Google has launched a new portal dubbed News Lab that seeks to connect journalists with tools, programs and data to aid in their reporting.
In a blog post Monday, the director of the new site, Steve Grove, described News Lab as an effort to empower better journalism through the innovative use of new digital technologies and services. Under the effort, Google will collaborate with journalists and entrepreneurs from around the world to shape the media of the future, Grove said.
Services such as Google Maps, YouTube, Fusion Tables and Earth already provide journalists with a rich set of resources for use in their reporting. With News Lab, Google is making available new tutorials on how to take advantage of such tools in the context of a newsroom, he said. Google will provide written and video tutorials that showcase best practices in the use of these tools from newsrooms around the United States and the world. "As Google develops new products that help journalists, we'll update these resources regularly," Grove said.
Grove pointed to an update to Google Trends that the company announced last week as an example of the kind of data resources that it hopes to make available to journalists through News Lab. With the update, Google has basically begun delivering minute-by-minute, real-time data from Google Search on stories that are trending on news or that people are searching for. The idea is to give reporters and others a way to track topics of interest at any given moment during the day and to determine where exactly that interest might be peaking.
With last week's update to Trends, Google has begun including data from YouTube and Google News as well when providing users with information on stories and topics that might be trending around the world. The new Google Trends gives journalists access to deeper, broader real-time data and reflects feedback collected from data journalists around the world, Grove noted.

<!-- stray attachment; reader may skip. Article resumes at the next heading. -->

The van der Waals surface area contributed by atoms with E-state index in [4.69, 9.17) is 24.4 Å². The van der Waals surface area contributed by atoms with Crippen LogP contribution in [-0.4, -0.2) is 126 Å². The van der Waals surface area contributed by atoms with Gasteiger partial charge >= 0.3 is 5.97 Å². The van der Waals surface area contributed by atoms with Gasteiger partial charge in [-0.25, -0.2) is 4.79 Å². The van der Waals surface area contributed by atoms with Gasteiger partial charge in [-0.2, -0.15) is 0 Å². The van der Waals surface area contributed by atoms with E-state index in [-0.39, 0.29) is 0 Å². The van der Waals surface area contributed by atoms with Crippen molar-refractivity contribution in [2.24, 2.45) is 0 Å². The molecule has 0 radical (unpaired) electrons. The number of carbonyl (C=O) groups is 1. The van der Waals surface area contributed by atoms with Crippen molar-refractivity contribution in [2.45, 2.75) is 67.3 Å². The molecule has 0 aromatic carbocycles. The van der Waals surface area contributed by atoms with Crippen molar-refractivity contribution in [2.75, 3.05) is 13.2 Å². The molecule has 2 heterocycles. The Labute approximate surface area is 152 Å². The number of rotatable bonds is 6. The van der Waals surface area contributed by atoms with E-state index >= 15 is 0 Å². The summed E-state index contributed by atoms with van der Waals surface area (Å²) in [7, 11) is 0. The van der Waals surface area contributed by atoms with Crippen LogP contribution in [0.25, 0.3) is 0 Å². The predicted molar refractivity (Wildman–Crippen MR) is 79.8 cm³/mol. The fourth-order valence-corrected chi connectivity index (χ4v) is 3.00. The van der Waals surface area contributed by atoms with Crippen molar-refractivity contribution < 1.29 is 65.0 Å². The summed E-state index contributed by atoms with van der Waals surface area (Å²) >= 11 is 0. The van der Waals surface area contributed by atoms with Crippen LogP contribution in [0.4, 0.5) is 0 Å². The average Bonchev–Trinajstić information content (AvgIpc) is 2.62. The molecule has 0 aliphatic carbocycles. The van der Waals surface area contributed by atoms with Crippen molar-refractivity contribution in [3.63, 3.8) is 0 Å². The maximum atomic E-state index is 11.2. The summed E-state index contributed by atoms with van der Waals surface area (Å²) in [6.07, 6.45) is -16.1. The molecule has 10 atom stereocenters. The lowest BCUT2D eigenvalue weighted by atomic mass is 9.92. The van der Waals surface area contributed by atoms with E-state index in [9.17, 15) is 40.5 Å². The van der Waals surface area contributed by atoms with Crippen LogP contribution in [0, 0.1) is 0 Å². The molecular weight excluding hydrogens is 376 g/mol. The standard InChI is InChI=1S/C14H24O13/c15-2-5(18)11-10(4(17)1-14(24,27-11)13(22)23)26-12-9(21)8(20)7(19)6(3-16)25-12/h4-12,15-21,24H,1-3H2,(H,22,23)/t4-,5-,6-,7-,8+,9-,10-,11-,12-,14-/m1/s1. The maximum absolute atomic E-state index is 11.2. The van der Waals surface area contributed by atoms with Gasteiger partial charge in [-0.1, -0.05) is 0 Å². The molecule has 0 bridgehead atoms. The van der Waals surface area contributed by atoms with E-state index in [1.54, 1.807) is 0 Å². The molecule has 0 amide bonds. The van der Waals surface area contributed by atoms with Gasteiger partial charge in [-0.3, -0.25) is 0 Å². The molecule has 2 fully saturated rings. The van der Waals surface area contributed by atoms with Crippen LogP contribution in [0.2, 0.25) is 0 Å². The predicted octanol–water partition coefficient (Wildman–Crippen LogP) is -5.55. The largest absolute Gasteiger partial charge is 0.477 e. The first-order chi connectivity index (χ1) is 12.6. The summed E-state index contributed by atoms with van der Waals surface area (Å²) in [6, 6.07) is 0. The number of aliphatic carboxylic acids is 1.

Google has also begun working with businesses to find ways to empower new media ventures. The goal is to accelerate startup activity in the media marketplace, he said. As examples of what the company is thinking about, Grove pointed to Matter, a San Francisco firm that invests in early-stage media startups, and Hacks/Hackers, a group that is trying to bring together journalists and software developers.
Google will also hold summits in collaboration with the Center for Investigative Reporting that will focus on how new tools such as drones and online databases can help journalists investigate stories.
Citizen journalism is another area of focus for News Lab. "Now that mobile technology allows anyone to be a reporter, we want to do our part to ensure that user-generated news content is a positive and game-changing force in media," Grove said. The goal is to enable better use of eyewitness media in news reporting, he said. As an example, he pointed to a recently launched, Google-supported initiative called First Draft that will work to develop standards around the use of content sourced from eyewitnesses or sourced from social media sources.
The News Lab is global in scope. Google has placed teams in the U.S., the United Kingdom, Germany and France in its initial phase.